Gary Busey Is God In New Stage Musical 'Only Human': Video Premiere

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Courtesy of Only Human Musical
Gary Busey and Mike Squillante perform "Only Human"

The upcoming off-Broadway musical Only Human tackles themes of imperfection and redemption through the eyes of Biblical characters. So who did the creative team, including musician Mike Squillante and producer Jesse Murphy, cast as God? Veteran actor Gary Busey, of course. While it may seem like an incongruous choice, Squillante, who penned the show’s music and lyrics in between his duties as a member of the band Running Lights, notes that Busey is an “exact representation” of the Almighty. “In our show, the character is zany, off-the-cuff, a little unpredictable and eccentric, but has a true depth of spiritual energy.”

Ahead of the production’s official Oct. 21 bow at New York’s Theatre at St. Clements, Billboard has a first peak at Busey and Squillante performing the show’s title song. We also spoke to Squillante about the genesis of the heavenly tale and what it’s like to collaborate with the legendary actor. “If you can catch a groove with him as a performer, it’s magic.”

I feel like people’s first reactions are, Gary Busey? But then when I watched the video, it made perfect sense. Are you getting that reaction a lot?

The great thing about Gary is that he has a lot of hidden talents. You don't realize how good he actually is, because most of his public persona is as this crazy, wacky dude. If you look into his filmography, you’ll find he played Buddy Holly in 1978’s The Buddy Holly Story and was even nominated for an Academy Award. Every time you see him in that movie singing, that’s really him singing live on set. And if you go a little deeper, you’ll find he put out music with his son Jake, who plays drums. When he first went to Hollywood, he actually started out in a band and they were signed to Epic Records. That was all very encouraging to me, so I’m glad we’re able to showcase that for Gary.

This is heading to New York after a workshop at the Oklahoma City University last year. How did it all come together?

Well, you’d have to turn back the clocks about eight and a half years. In 2011, I was fresh out of the Berklee College of Music and my childhood friend Jesse Murphy gives me a call. At the time, I was putting out singer-songwriter music as an independent artist and he said he wanted to manage me. We realized pretty quickly that wasn’t going to work, but we knew as a team we’d be a force to be reckoned with. Jesse and I were throwing ideas back and forth, trying to figure out what exactly we wanted to collaborate on. One day he called me up and said, “Mike, I got it. The Bible according to the devil.” That idea sort of perked my ears up. I always loved an anti-hero story and I figured, why not do it on a level known to everyone? It’s got nothing to do with loving the devil or devil worship, but more about humanizing these Biblical characters in a way that you see yourself in them.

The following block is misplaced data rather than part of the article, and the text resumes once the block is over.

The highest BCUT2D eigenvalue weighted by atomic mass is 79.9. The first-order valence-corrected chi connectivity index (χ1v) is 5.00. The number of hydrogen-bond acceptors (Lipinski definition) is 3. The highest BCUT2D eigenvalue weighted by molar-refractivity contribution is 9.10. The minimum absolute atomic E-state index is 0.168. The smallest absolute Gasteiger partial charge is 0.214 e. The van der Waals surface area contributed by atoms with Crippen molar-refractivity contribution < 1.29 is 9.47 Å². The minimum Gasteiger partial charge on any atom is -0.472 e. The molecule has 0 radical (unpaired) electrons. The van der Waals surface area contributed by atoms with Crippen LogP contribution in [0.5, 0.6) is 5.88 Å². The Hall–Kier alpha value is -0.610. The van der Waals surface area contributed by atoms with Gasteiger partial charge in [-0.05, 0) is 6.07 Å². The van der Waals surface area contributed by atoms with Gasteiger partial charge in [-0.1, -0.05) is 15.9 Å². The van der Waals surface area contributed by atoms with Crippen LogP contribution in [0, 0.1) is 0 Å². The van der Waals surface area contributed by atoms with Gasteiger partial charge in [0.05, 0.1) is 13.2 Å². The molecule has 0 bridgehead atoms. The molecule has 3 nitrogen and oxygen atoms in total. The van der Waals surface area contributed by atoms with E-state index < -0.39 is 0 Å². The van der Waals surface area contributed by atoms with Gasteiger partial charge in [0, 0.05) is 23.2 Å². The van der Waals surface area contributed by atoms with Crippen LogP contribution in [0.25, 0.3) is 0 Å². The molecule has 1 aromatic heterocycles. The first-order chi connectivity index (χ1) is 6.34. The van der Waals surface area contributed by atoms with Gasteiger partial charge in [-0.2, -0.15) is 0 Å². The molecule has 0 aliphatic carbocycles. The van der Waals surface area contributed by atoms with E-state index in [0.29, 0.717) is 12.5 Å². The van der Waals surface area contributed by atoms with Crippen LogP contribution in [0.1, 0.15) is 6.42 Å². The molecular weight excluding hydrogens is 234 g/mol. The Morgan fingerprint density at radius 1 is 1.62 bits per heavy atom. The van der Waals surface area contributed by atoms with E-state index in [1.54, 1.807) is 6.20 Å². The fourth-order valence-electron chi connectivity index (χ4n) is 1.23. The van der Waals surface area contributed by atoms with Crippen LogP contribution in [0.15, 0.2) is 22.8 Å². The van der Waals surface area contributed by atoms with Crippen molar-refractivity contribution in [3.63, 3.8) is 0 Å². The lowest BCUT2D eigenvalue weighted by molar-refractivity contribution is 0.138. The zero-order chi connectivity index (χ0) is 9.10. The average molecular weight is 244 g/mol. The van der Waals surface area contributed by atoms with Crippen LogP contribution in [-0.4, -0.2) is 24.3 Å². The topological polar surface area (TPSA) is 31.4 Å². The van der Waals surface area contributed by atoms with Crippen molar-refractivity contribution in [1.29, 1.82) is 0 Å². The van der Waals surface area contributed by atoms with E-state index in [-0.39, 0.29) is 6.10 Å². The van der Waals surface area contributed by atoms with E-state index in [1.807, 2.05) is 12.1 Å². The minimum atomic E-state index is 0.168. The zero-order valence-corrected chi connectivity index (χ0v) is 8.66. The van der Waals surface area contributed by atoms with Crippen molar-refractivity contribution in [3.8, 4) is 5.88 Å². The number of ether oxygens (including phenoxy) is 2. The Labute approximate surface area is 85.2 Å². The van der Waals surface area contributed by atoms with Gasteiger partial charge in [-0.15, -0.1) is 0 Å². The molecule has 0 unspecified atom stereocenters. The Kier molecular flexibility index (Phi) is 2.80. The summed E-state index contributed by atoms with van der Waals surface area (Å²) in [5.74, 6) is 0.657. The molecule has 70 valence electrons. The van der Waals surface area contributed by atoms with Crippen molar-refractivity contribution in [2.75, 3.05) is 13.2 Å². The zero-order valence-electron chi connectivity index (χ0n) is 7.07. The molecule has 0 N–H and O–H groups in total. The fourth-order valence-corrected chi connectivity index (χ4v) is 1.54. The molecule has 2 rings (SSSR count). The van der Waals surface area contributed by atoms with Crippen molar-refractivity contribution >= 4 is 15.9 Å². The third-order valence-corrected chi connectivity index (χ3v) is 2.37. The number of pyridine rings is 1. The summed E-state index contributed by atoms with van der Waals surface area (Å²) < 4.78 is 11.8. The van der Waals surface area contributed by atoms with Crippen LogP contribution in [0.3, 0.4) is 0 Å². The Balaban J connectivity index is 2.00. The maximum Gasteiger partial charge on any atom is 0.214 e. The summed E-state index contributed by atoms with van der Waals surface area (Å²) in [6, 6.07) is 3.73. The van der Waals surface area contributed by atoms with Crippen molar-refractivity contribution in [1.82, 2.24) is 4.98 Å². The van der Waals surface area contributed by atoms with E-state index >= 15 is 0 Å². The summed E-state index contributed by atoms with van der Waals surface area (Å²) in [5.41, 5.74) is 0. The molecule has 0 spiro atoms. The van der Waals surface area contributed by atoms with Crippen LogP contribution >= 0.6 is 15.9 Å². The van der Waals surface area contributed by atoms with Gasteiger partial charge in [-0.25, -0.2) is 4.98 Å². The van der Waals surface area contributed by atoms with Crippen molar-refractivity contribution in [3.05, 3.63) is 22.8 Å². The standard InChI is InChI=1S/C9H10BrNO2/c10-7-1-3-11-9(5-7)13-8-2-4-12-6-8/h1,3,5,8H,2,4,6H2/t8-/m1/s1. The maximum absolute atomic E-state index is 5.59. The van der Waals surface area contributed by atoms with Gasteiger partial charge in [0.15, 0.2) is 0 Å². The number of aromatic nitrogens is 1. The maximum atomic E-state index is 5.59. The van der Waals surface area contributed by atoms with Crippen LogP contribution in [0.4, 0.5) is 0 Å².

How did Gary get involved?

Jesse was a creative executive at NBC Universal under Marlon Wayans for a while. He had a lot of creative connections throughout Hollywood and he was able to reach out to Gary’s representation and put us on a phone call. We expressed to Gary we’d love to have him involved. The fact that he can do music also really drove it home for me, but he’s actually the exact representation of the character of God that we wrote. In our show, the character is zany, off-the-cuff, a little unpredictable and eccentric, but has a true depth of spiritual energy. It can be a little daunting working with him because he loves to improvise and color outside the lines. That’s the beauty of Gary. If you can catch a groove with him as a performer, it’s magic.

Have any moments stood out to you since you began collaborating with Gary?

When I walked in his house, he pulled out Buddy Holly’s guitar.

His actual guitar?

Yes, from what I understand. He started strumming it and playing a Buddy Holly song, so I whipped out my guitar and joined right in. Also, when we were going over the song “Only Human,” he actually started to tear up. That is something I never thought I’d see him do. He has such a manly-man persona and is larger than life, but to see him come down to his essence and actually shed tears at something I wrote was a pretty heavy moment. He’s also funny as hell.

Only Human has humor, but I understand it also has a lot of heart. Was that an important part of the process for you?

It has comedic moments, but it goes to places that I think touch on fundamental truths about each one of us as humans. It’s about learning to love your imperfections. Everyone’s got pieces about themselves they can’t stand, so it’s about learning to embrace those and truly being in your skin. Even though you can try really hard at something and maybe you won’t succeed, it’s more about realizing that it’s not about whether you win or lose, it’s the fact that you tried at all. That makes all the difference.

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